Broken heart syndrome is certainly real. Its symptoms resemble those of a heart attack, and the event may be mistaken for that until tests show that there are no blockages impeding the flow of blood to the heart. Also called “stress cardiomyopathy,” the syndrome is frequently triggered by stress, usually major psychological stress such as the death of a loved one, job loss, divorce, a frightening medical diagnosis, loss of money, even the shock of a surprise party. Symptoms usually begin within minutes to hours after the stress occurs. Most of those affected are middle-aged women (average age 60).
Broken heart syndrome can also occur as a result of physical stress – such as an automobile accident, an asthma attack or major surgery. In rare cases, certain drugs may be the triggers. These include epinephrine (in the EpiPen used to treat severe allergic reactions and severe asthma attacks); duloxetine (Cymbalta), a drug used to treat depression and nerve problems in people with diabetes; venlafaxine (Effexor XR), an antidepressant; and levothyroxine (Synthroid, Levoxyl), used to treat low thyroid activity.
The latest research comes from Switzerland where investigators found that some cases of broken heart syndrome are triggered by happy or joyful as well as distressing events. Researchers at University Hospital in Zurich analyzed data from 1,750 patients in 9 countries. They found that 4 percent of the events that led to symptoms were happy ones such as the birth of a grandchild, a birthday party or wedding, even a favorite rugby team winning a game. The researchers called this condition “happy heart syndrome.”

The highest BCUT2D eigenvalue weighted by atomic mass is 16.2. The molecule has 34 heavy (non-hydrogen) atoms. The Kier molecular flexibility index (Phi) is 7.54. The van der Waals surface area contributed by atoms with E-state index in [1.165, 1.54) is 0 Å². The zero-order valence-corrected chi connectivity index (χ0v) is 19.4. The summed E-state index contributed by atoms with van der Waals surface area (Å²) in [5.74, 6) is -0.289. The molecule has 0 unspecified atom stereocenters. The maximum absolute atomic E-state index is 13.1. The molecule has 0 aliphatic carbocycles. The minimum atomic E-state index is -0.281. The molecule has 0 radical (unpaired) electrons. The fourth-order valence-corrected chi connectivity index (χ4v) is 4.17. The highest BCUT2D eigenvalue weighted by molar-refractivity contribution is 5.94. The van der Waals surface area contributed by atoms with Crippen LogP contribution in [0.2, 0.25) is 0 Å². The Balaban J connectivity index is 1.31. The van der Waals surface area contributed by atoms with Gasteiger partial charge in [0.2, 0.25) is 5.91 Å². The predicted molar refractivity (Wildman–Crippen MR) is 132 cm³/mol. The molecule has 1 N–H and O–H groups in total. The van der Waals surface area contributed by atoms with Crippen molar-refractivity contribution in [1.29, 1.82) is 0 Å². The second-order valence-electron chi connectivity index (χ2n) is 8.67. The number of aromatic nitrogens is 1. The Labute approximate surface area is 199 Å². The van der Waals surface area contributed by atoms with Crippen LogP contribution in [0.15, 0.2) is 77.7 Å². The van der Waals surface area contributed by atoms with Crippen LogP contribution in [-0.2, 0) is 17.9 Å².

Principal investigator, Christian Templin, a cardiologist, suggested that “perhaps both happy and sad life events while inherently distinct in nature, share final common pathways in the central nervous system processing and output,” which ultimately lead to the syndrome.
Whatever precipitates it, the good news about this syndrome is that it is completely reversible and usually resolves quickly with no after-effects. In order to diagnose it, however, doctors have to make sure you aren’t having a heart attack. That requires a thorough medical history and physical exam, as well as an electrocardiogram, chest x-ray, an echocardiogram to see if your heart is enlarged or has an abnormal shape, and several blood tests.
Once broken heart syndrome is diagnosed, you’ll probably be admitted to the hospital until you recover. You may be put on medications temporarily to lessen your heart’s workload. These include angiotensin-converting enzyme (ACE) inhibitors, beta-blockers and diuretics.
It’s rare for people who have suffered broken heart syndrome to have a second episode later in life. According to researchers at Johns Hopkins who have been following patients with the syndrome for as long as five years after diagnosis, none have experienced it a second time even though several have gone through subsequent stressful events.
Andrew Weil, M.D.
“Acute Stress Cardiomyopathy,” Johns Hopkins Initiative for Stress Cardiomyopathy, accessed February 11, 2015 http://www.hopkinsmedicine.org/asc/index.html
Christian Templin et al, “Happy heart syndrome: role of positive emotional stress in takotsubo syndrome.” European Heart Journal, March 2,2016 DOI: 10.1093/eurheartj/ehv757